CLARISSE: The first memory that pops up in my mind is of my mother. That’s the woman who has raised me to be who I am. Because of the suffering she had to go through to raise my siblings and me, it will always be the first memory of my family – my mother, the strongest and most independent woman of all time.



Harmony’s mother, Clarisse Akonyi, a former nurse, is easy to spot at the Harmony HK shows even from a distance, thanks to her vibrant traditional Congolese dresses. As the founder of Art Women, Clarisse established a platform for female refugees that organises arts and crafts workshops. Art Women is run by a group of female asylum seekers, with the purpose to provide a space not only for creativity but counseling and healing.


On the other side of the planet, Europe, Berta and Peter Vallo continue the conversation. Just like for Harmony and her mother, creativity flows in the Vallo family.


BERTA: It would be tough to pick one specific memory that illustrates our early family life. With my younger sister Lujza, we had a fantastic childhood, including multiple family trips that we remember with gratitude and love to this day. My first memories are likely to be connected to my parents’ career in theater. A performance here, another premiere there, waving at my mom from the first row during the performance of Dancing at Lughnasa, or watching ‘Richard the III’, directed by my dad.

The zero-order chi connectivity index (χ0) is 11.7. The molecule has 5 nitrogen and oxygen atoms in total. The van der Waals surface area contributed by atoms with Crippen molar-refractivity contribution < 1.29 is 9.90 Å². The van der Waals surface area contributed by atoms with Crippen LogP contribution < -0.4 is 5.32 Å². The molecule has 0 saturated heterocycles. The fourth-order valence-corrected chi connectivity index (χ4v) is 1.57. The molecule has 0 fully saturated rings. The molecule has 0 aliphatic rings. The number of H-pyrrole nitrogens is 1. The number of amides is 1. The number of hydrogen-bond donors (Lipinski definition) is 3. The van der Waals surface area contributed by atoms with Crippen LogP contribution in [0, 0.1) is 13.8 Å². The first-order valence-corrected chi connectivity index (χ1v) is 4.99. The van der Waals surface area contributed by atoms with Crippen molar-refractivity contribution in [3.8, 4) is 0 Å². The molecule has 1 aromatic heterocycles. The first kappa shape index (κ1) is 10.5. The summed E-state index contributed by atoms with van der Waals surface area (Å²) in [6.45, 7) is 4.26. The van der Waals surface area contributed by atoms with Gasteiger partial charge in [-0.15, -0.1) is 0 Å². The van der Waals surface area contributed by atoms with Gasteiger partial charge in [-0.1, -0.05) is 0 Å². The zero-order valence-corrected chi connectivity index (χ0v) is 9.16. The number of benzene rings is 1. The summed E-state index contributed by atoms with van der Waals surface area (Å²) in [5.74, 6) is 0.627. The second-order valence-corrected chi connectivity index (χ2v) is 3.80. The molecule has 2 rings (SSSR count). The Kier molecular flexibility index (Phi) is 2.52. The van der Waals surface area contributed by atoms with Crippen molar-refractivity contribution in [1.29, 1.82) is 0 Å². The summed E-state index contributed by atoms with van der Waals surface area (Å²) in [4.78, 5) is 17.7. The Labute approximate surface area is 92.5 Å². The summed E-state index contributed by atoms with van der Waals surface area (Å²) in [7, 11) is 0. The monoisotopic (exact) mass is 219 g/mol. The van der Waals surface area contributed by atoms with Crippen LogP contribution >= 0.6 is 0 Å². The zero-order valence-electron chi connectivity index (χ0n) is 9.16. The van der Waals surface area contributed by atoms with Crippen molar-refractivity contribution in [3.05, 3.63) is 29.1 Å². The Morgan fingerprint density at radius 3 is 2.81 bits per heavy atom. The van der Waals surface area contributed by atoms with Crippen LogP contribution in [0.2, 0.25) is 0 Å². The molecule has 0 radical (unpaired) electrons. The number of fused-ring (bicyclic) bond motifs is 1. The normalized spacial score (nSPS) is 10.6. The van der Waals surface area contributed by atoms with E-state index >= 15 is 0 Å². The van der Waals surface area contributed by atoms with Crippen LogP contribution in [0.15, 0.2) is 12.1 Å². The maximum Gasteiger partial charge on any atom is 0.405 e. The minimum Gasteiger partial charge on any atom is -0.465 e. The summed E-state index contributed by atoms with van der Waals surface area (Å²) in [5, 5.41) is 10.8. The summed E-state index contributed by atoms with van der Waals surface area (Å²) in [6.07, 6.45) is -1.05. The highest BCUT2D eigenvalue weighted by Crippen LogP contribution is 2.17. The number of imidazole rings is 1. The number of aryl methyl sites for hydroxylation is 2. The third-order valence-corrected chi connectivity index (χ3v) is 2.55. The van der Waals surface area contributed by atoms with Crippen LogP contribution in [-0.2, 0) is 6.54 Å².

Berta Vallo is an illustrator based in London. Having graduated from Central Saint Martins, Berta has risen to the top of the industry swiftly. Berta’s work is mostly centered around fascinating characters, exploring the notion of identity formation and female sexuality in relation to consumerist culture. She was recently included on the list of the 100 best illustrators from around the world by the German art book publisher, Tashen.


PETER: It is only me who can remember our first father-daughter experience together ... It happened in the waiting room of the maternity clinic in Budapest, right outside of the labour room.